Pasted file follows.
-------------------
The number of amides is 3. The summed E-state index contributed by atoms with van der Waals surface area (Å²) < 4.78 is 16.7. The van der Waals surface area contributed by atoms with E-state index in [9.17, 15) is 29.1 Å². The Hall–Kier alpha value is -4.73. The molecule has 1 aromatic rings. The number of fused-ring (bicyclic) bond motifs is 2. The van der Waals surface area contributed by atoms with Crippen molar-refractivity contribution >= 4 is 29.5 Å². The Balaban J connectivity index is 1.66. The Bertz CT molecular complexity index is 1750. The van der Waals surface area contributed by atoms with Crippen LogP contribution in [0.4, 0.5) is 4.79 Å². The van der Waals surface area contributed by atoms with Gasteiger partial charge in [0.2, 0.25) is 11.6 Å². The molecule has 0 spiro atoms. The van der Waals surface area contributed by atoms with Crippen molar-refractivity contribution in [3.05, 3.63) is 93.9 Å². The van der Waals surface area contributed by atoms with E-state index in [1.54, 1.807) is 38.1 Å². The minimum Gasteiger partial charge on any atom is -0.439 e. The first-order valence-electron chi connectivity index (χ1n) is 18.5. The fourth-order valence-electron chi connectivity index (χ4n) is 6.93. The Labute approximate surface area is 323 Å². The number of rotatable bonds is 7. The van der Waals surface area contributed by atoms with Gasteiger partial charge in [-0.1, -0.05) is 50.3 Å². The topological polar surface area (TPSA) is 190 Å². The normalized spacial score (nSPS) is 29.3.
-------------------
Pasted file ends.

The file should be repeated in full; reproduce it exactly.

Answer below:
The number of amides is 3. The summed E-state index contributed by atoms with van der Waals surface area (Å²) < 4.78 is 16.7. The van der Waals surface area contributed by atoms with E-state index in [9.17, 15) is 29.1 Å². The Hall–Kier alpha value is -4.73. The molecule has 1 aromatic rings. The number of fused-ring (bicyclic) bond motifs is 2. The van der Waals surface area contributed by atoms with Crippen molar-refractivity contribution >= 4 is 29.5 Å². The Balaban J connectivity index is 1.66. The Bertz CT molecular complexity index is 1750. The van der Waals surface area contributed by atoms with Crippen LogP contribution in [0.4, 0.5) is 4.79 Å². The van der Waals surface area contributed by atoms with Gasteiger partial charge in [0.2, 0.25) is 11.6 Å². The molecule has 0 spiro atoms. The van der Waals surface area contributed by atoms with Crippen molar-refractivity contribution in [3.05, 3.63) is 93.9 Å². The van der Waals surface area contributed by atoms with E-state index in [1.54, 1.807) is 38.1 Å². The minimum Gasteiger partial charge on any atom is -0.439 e. The first-order valence-electron chi connectivity index (χ1n) is 18.5. The fourth-order valence-electron chi connectivity index (χ4n) is 6.93. The Labute approximate surface area is 323 Å². The number of rotatable bonds is 7. The van der Waals surface area contributed by atoms with Gasteiger partial charge in [-0.1, -0.05) is 50.3 Å². The topological polar surface area (TPSA) is 190 Å². The normalized spacial score (nSPS) is 29.3.